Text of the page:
DAYTONA BEACH, Fla., Feb. 18 -- Dale Earnhardt, one of the most famous drivers in the history of motor racing and one of the most recognized figures in American sports, died Sunday of injuries suffered in a crash that occurred during the final lap of the Daytona 500.
Earnhardt, winner of a record-equaling seven NASCAR Winston Cup series championships, was 49. A medical staff member at the scene of the wreck said he believed Earnhardt died instantly when the car, less than a half mile from the finish line, slammed into the wall traveling at close to 180 miles an hour.
Known for his attacking style of driving throughout a legendary career, Earnhardt died because he was trying to keep other racers from catching the two cars leading the race. The race was won by Michael Waltrip, who was driving a car owned by Earnhardt, and the runner-up was Earnhardt's son, Dale, Jr.
The accident occurred just as Waltrip was crossing the finish line with Earnhardt effectively blocking a group of cars about 200 yards behind. Earnhardt's car appeared to come in contact with that of Sterlin Marlin. Earnhardt's car lost control and struck the wall in the fourth turn of the Daytona Motor Speedway.
While Waltrip was celebrating in victory lane and not knowing of the tragedy that was unfolding, safety crews had to cut Earnhardt out of his race car. A large blue tarpaulin, normally used in the event of a serious crash, was placed over the wreckage to shield it from view.
Earnhardt was rushed to a nearby hospital and because of the lack of early information, it became obvious to those at the track that the worst might have occurred.
Finally, NASCAR president and chief operating officer Mike Helton appeared at a news conference.
"This is one of the toughest announcements I've ever had to make, but we've lost Dale Earnhardt," Helton said. "Our prayers are with Teresa Earnhardt and her family."
Dr. Steve Bohannon described the scene at the wreckage.
"There was a doctor delivering CPR, a number of firefighters attempting to remove the roof and it was done in five or 10 minutes," Bohannon said. "We identified this was a very bad situation. We immediately moved him to Halifax Medical Center. There was a full trauma team there to meet him.
"We all did everything we could for him. He had what I felt were life-ending injuries at the time of impact. He never showed any signs of life. His wife was there at the bedside.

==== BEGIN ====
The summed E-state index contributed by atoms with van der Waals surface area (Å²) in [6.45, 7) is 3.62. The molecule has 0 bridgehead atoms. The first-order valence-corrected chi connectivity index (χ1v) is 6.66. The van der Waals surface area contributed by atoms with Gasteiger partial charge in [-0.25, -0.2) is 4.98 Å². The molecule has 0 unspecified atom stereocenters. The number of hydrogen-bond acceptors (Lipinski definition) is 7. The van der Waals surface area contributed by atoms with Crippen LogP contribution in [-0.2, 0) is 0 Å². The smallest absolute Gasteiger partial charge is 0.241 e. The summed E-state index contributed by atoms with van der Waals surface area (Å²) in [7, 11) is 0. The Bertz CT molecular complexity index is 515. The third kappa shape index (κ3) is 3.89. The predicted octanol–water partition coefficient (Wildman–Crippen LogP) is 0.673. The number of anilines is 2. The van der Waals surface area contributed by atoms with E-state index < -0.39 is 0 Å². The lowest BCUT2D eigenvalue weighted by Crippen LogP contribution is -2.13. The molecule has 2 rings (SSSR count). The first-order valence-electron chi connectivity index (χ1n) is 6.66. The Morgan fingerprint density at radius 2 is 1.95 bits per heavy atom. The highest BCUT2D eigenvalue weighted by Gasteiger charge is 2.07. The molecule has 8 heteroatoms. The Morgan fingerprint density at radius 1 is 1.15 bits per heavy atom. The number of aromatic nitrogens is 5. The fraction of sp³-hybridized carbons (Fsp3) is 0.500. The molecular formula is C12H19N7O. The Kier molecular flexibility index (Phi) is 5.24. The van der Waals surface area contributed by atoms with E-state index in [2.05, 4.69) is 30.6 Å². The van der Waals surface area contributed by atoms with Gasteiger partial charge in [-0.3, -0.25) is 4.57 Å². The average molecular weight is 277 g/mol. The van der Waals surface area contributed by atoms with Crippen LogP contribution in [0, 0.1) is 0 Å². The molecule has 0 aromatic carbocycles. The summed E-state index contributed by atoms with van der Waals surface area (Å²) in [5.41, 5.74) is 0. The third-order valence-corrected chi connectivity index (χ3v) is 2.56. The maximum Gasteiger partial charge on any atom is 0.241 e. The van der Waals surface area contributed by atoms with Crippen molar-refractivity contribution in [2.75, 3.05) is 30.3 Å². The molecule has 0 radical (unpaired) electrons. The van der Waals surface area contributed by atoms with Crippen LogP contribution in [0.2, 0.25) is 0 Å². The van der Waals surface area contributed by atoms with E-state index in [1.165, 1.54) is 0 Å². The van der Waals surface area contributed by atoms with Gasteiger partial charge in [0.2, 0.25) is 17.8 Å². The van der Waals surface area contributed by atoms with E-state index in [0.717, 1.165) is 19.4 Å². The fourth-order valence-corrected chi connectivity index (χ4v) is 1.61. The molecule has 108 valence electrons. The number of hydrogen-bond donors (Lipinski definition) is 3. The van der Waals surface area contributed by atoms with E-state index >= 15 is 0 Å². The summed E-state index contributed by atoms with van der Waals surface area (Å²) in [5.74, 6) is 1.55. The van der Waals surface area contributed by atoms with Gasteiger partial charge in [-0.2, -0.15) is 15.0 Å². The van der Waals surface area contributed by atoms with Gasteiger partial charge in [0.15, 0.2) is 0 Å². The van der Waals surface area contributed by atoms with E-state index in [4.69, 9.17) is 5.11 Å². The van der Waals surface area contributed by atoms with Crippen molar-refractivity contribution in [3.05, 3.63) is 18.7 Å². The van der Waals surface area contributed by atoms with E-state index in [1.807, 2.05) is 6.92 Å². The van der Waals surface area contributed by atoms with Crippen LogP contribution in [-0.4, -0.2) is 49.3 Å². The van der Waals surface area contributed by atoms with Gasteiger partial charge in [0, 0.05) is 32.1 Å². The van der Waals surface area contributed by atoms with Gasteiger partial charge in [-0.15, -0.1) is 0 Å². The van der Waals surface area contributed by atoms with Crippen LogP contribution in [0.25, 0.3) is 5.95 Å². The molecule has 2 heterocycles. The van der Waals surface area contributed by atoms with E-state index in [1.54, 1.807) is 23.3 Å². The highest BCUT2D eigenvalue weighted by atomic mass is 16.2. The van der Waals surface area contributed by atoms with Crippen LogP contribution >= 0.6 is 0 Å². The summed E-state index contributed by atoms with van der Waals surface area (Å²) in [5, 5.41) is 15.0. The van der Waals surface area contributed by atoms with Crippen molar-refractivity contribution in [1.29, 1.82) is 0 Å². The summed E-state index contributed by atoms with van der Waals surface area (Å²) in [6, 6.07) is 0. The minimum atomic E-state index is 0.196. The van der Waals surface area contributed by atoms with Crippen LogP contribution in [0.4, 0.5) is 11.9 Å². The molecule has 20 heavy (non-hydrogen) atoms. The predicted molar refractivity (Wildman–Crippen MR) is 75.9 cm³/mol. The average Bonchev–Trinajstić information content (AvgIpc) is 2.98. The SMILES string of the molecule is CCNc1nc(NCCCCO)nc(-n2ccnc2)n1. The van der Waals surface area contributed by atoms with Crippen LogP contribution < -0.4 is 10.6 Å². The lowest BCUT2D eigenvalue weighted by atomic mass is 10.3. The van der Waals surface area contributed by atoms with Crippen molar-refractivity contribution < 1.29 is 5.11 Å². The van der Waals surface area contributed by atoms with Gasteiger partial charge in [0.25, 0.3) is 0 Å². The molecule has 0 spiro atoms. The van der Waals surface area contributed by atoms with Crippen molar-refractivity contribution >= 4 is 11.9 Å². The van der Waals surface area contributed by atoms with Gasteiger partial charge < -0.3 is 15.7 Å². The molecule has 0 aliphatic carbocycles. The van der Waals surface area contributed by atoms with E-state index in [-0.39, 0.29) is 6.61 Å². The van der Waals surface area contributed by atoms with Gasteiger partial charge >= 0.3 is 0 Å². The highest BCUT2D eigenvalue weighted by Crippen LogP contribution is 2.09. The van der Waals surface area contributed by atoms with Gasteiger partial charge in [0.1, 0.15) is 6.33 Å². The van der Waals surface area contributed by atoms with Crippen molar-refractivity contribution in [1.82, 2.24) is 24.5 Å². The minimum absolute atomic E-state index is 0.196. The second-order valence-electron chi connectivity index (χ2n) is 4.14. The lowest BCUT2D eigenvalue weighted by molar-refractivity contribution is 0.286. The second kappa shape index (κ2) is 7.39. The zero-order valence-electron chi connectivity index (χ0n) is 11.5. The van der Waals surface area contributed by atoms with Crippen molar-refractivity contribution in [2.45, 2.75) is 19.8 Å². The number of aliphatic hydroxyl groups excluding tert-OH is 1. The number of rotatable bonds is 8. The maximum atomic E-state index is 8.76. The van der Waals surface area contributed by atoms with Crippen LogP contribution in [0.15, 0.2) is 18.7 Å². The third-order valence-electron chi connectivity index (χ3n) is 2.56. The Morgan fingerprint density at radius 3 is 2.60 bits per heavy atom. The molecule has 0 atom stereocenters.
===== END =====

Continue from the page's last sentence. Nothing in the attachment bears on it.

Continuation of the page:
"It has been turned over to the medical examiner's office, where an autopsy will be done for cause of death. My speculation would be head injuries to the base of the skull that ended his life. He was unconscious and unresponsive. He was not breathing and had no pulse."
NASCAR president Bill France Jr issued a release that said, "NASCAR has lost its greatest driver and I have personally lost a great friend."
"To lose our most prolific race car driver is difficult for all of us to comprehend," said Derrike Cope, who won the Daytona 500 in 1990. "It was a vicious crash. He had no time to react at all. It is difficult to watch.
"The sense I had at the end of the race was that he had his driver and his son up at the front and he was playing defense. That was not the Dale Earnhardt you usually saw."
The enormous loss to the sport will be felt throughout the country, a fact not lost on those who manage tracks where NASCAR races.
"It's hard to put into words what the loss of Dale Earnhardt means," said the president of Martinsville Speedway, Clay Campbell. "I feel without question he was the greatest driver we have ever had. At a time when the popularity of NASCAR has been rapidly growing across this country, we can thank Dale Earnhardt for a lot of that attention.
"The fan base he enjoyed is unparalleled in this sport."
Driver Ken Schrader was also collected in the crash, but said he did not see what caused Earnhardt's Chevrolet to lose control.